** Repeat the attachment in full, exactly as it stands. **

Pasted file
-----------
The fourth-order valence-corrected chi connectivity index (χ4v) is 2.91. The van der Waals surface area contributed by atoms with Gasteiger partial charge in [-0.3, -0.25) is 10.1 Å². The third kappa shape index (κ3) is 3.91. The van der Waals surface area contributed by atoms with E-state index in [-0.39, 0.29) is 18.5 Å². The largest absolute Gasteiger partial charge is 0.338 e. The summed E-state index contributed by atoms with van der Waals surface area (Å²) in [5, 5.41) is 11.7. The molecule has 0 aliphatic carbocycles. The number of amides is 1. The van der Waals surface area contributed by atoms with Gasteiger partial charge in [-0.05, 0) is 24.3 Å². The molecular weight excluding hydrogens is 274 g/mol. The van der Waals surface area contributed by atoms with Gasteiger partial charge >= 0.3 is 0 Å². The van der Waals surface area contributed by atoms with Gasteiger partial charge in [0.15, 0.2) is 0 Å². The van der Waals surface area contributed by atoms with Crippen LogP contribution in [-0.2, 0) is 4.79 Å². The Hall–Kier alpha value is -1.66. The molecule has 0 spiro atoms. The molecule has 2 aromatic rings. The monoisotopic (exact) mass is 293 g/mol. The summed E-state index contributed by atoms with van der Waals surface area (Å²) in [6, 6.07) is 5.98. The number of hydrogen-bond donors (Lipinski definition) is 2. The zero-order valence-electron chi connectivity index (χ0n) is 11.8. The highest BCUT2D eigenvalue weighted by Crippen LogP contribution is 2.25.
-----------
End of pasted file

The fourth-order valence-corrected chi connectivity index (χ4v) is 2.91. The van der Waals surface area contributed by atoms with Gasteiger partial charge in [-0.3, -0.25) is 10.1 Å². The third kappa shape index (κ3) is 3.91. The van der Waals surface area contributed by atoms with E-state index in [-0.39, 0.29) is 18.5 Å². The largest absolute Gasteiger partial charge is 0.338 e. The summed E-state index contributed by atoms with van der Waals surface area (Å²) in [5, 5.41) is 11.7. The molecule has 0 aliphatic carbocycles. The number of amides is 1. The van der Waals surface area contributed by atoms with Gasteiger partial charge in [-0.05, 0) is 24.3 Å². The molecular weight excluding hydrogens is 274 g/mol. The van der Waals surface area contributed by atoms with Gasteiger partial charge >= 0.3 is 0 Å². The van der Waals surface area contributed by atoms with Gasteiger partial charge in [0.15, 0.2) is 0 Å². The van der Waals surface area contributed by atoms with Crippen LogP contribution in [-0.2, 0) is 4.79 Å². The Hall–Kier alpha value is -1.66. The molecule has 0 spiro atoms. The molecule has 2 aromatic rings. The monoisotopic (exact) mass is 293 g/mol. The summed E-state index contributed by atoms with van der Waals surface area (Å²) in [6, 6.07) is 5.98. The number of hydrogen-bond donors (Lipinski definition) is 2. The zero-order valence-electron chi connectivity index (χ0n) is 11.8. The highest BCUT2D eigenvalue weighted by Crippen LogP contribution is 2.25.